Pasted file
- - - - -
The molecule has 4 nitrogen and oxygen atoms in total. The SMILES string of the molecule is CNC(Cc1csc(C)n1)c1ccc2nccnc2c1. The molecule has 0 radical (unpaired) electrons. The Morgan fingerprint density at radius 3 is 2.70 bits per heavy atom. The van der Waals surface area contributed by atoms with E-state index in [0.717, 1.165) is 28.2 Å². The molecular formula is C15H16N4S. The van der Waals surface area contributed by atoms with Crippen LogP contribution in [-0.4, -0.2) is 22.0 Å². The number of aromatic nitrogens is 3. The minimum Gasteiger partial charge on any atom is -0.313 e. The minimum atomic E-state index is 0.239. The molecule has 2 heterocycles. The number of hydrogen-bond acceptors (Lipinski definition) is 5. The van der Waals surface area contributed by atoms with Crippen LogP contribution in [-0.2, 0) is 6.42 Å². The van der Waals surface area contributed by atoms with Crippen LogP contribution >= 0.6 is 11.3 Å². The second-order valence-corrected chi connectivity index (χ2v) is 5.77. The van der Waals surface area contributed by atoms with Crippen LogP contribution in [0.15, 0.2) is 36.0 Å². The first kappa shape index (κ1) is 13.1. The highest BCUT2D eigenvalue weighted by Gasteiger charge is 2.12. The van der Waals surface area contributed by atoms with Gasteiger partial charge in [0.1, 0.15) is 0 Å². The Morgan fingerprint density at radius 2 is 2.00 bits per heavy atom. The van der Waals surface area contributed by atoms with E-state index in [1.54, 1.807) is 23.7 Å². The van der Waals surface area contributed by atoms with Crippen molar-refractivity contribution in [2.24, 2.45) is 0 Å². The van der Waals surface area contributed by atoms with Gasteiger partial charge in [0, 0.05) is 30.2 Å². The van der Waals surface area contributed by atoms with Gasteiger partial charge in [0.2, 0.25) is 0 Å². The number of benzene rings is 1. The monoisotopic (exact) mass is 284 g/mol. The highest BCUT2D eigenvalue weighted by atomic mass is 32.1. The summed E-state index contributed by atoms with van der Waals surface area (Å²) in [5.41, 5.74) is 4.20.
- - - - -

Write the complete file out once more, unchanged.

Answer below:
The molecule has 4 nitrogen and oxygen atoms in total. The SMILES string of the molecule is CNC(Cc1csc(C)n1)c1ccc2nccnc2c1. The molecule has 0 radical (unpaired) electrons. The Morgan fingerprint density at radius 3 is 2.70 bits per heavy atom. The van der Waals surface area contributed by atoms with E-state index in [0.717, 1.165) is 28.2 Å². The molecular formula is C15H16N4S. The van der Waals surface area contributed by atoms with Crippen LogP contribution in [-0.4, -0.2) is 22.0 Å². The number of aromatic nitrogens is 3. The minimum Gasteiger partial charge on any atom is -0.313 e. The minimum atomic E-state index is 0.239. The molecule has 2 heterocycles. The number of hydrogen-bond acceptors (Lipinski definition) is 5. The van der Waals surface area contributed by atoms with Crippen LogP contribution in [-0.2, 0) is 6.42 Å². The van der Waals surface area contributed by atoms with Crippen LogP contribution >= 0.6 is 11.3 Å². The second-order valence-corrected chi connectivity index (χ2v) is 5.77. The van der Waals surface area contributed by atoms with Crippen LogP contribution in [0.15, 0.2) is 36.0 Å². The first kappa shape index (κ1) is 13.1. The highest BCUT2D eigenvalue weighted by Gasteiger charge is 2.12. The van der Waals surface area contributed by atoms with Gasteiger partial charge in [0.1, 0.15) is 0 Å². The Morgan fingerprint density at radius 2 is 2.00 bits per heavy atom. The van der Waals surface area contributed by atoms with E-state index in [1.54, 1.807) is 23.7 Å². The van der Waals surface area contributed by atoms with Crippen molar-refractivity contribution in [2.24, 2.45) is 0 Å². The van der Waals surface area contributed by atoms with Gasteiger partial charge in [0, 0.05) is 30.2 Å². The van der Waals surface area contributed by atoms with Gasteiger partial charge in [0.2, 0.25) is 0 Å². The number of benzene rings is 1. The monoisotopic (exact) mass is 284 g/mol. The highest BCUT2D eigenvalue weighted by atomic mass is 32.1. The summed E-state index contributed by atoms with van der Waals surface area (Å²) in [5.41, 5.74) is 4.20.